"I'm never going to eat at Benihana again. I don't care whose birthday it is."
Don't listen to the old adage. According to Jordan Belfort, money can buy you happiness. And boats. And mansions. And prostitutes. And a hell of a lot of drugs. Such is the life of Belfort, the self-made millionaire who swindled thousands out of their funds using a loophole in the New York Stock Exchange.
It's 1987, and Jordan Belfort (Leonardo DiCaprio) is set to make his mark on Wall street. On his first of the job, Belfort learns the ropes from his boss, Mark Hanna (Matthew McConaughey). Hanna imparts various wisdoms of the job: drink alcohol throughout the day, snort mountains of cocaine, and masturbate frequently. Clients be damned, the name of the game is personal wealth. Belfort's career beginnings gets off to an inauspicious start as it coincides with the infamous, "Black Monday." Belfort is let go, but it's not long before he's used the information he's obtained to start his own start up company with a ragtag group of friends and colleagues.
One of which is Donny Azoff, an abrasive schmuck who approaches Belfort while he's eating, asking him how much he makes monthly. Belfort is more than happy to oblige, providing a pay stub to Azoff's gaping face. Azoff quits his furniture sales job immediately. Azoff is played by Jonah Hill. He's doughy and wearing fake teeth (I think), and Hill delivers his lines like a young, queerer Marlon Brando. Belfort and Azoff have an affinity for one another that is genuine. A relationship that starts with them sharing a crack pipe in the back of a seedy restaurant morphs into one driven by love and affection.
Each introduced character is unique, but shares the same energy. Margot Robbie--who stars as Belfort's second wife--is particularly fetching. After seeing some of the stunts that these men and women take part, I had to keep reminding myself that this all actually happened. The majority of the scenes are as jacked up as Belfort after a handful of Quaaludes. Director Martin Scorsese injects excitement intravenously, a nonstop barrage of in-your-face characters doing unthinkable things.
I was amazed by how funny the film is. And I mean the LOL variety. There's a scene in particular by DiCaprio which is some of the most convincing physical comedy in recent memory. After ingesting some Lemmons--a souped up, now defunct brand of Quaaludes--DiCaprio gets completely fucked up and loses all control of his motor functions. In his words, it's his "Cerebral Palsy phase." He's then forced to make it down some stairs, climb into his Lamborghini, and drive back to his house and confront Azoff after an ill-advised phone call. Really brilliant work.
The film is of course carried by the mammoth talents of Leonardo DiCaprio. A bevy of critics have joined in chorus to claim that this is his crowning achievement. I doubt DiCaprio cares about such praise. He's the ultimate professional, and really goes for broke. Belfort is a hugely despicable presence, but you can't keep your eyes off of him. Both for DiCaprio's performance, and the fact that Belfort could literally do anything at anytime. A business concludes with tossing helmeted dwarves at an enormous target; a flight to Las Vegas which basically fronted a massive orgy; Belfort and co. ride on a group of hired French maids like horses; a topless male band waltzes into an office blaring instruments, followed by a bevy of naked, cheering women. Only one of these stories is false.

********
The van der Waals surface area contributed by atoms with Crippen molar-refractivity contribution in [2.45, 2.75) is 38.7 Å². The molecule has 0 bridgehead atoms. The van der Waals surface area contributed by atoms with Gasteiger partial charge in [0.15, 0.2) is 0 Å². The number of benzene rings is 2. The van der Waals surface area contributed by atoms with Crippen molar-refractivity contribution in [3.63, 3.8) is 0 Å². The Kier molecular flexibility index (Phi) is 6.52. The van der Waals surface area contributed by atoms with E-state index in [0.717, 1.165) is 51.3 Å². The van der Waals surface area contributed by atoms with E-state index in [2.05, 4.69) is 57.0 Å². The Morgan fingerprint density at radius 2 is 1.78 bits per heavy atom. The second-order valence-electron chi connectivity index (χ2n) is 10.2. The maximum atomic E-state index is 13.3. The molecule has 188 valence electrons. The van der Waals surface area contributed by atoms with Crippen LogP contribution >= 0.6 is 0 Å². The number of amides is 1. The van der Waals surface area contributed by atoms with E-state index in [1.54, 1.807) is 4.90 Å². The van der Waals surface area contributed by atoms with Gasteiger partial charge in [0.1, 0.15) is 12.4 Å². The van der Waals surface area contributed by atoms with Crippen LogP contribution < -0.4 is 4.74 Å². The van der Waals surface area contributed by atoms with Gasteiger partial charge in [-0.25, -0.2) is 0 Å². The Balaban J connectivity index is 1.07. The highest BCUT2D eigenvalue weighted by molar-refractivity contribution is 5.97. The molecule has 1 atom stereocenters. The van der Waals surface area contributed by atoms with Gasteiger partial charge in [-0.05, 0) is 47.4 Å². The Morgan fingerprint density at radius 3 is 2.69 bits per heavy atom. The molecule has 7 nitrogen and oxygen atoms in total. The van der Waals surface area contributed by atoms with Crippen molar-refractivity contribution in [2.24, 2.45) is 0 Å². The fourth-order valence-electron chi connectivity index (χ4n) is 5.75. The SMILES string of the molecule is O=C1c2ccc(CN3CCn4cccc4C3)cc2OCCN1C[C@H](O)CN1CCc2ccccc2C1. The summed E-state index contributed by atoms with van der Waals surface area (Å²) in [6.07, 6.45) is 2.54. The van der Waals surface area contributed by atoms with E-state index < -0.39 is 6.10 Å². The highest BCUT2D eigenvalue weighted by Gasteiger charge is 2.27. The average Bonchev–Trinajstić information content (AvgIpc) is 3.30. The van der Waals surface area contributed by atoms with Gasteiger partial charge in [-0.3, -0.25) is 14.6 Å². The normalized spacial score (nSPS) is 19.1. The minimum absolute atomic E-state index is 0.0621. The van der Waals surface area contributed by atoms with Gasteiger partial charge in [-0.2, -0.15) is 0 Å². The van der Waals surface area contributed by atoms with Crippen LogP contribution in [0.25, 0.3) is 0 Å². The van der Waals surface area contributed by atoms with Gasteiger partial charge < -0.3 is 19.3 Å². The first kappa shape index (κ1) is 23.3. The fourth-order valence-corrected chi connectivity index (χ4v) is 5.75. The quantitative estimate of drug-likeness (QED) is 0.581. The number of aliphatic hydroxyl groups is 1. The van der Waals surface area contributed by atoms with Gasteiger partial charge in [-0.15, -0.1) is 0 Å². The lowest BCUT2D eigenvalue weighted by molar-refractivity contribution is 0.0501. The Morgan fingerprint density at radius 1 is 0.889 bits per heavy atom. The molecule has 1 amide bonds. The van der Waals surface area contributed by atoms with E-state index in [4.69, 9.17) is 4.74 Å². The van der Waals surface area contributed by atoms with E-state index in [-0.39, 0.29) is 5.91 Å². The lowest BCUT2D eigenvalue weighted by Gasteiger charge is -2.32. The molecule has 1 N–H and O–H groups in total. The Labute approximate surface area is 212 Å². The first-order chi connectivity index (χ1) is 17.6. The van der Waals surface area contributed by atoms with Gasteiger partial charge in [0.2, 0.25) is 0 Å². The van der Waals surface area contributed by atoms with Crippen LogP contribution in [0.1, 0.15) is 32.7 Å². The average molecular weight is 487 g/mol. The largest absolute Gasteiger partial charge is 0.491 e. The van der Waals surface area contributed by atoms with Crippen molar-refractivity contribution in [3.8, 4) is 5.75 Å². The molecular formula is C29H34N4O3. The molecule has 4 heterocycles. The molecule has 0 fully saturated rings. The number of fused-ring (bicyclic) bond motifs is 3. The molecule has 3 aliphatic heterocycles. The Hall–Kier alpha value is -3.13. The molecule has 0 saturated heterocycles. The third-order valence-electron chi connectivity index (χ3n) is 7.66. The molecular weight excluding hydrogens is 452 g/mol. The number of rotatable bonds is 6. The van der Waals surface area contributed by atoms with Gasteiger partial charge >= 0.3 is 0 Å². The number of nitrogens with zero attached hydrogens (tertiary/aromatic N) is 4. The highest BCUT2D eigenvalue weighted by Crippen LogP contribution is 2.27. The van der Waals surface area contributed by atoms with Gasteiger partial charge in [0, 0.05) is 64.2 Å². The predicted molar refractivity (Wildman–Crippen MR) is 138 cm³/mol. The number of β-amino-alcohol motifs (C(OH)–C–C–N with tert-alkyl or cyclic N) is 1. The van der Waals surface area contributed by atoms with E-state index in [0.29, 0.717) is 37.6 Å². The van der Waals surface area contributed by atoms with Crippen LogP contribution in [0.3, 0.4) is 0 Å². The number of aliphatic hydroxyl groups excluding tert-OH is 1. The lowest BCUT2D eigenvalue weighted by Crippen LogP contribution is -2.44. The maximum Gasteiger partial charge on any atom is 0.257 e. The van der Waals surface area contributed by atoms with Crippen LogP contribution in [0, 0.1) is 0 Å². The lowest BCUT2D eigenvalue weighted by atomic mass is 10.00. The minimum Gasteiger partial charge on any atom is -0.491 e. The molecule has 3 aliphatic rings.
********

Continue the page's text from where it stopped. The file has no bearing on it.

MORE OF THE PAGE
The film is shot with a type of electricity that’s uncommon with any director, let alone a gentleman that’s 71-years-old. Martin Scorsese has said that his film career is slowing down, and that’s a real shame. Forget about his past successes, which are many. Scorsese really goes absolutely full throttle, never shying away from any would-be controversial scenes. There is drug use, profanity, and nudity aplenty; WOLF is a three-hour long petrie dish of debauchery. There is some idiocy floating around, where some talking heads are accusing WOLF of putting some rose colored glasses on the Belfort’s lurid chronicle. This couldn’t be further from the truth. WOLF, and by contact, Scorsese never serves to idolize Belfort’s actions, merely highlight them to the masses. Belfort is a terrible human being, no doubt, but the man's polarization makes for great viewing.
Throughout the film, Belfort breaks the wall, letting the audience know about his life and his intentions. Scorsese creates a real intimacy, forcing us to be involved in the daily happenstances. He wants us to caress every naked body, and feel the buzz from every high. Belfort's ego is even larger than his vast fortune. His tens of millions of dollars creates a aura of invincibility, but it's as permeable as a sieve. Belfort's power resides in his ability to sell a product, and in that sense, he's as successful as they come. Set aside the wealth he pilfered, he's now a best selling author and now has a celebrated film to add to his triumphs. I do feel a slight apprehension assisting in the new enterprises of a convicted criminal, but I wonder what I would do if everything I ever wanted was instantly available. I'd like to think I'd do the right thing, but who knows what type of animal I'd turn into.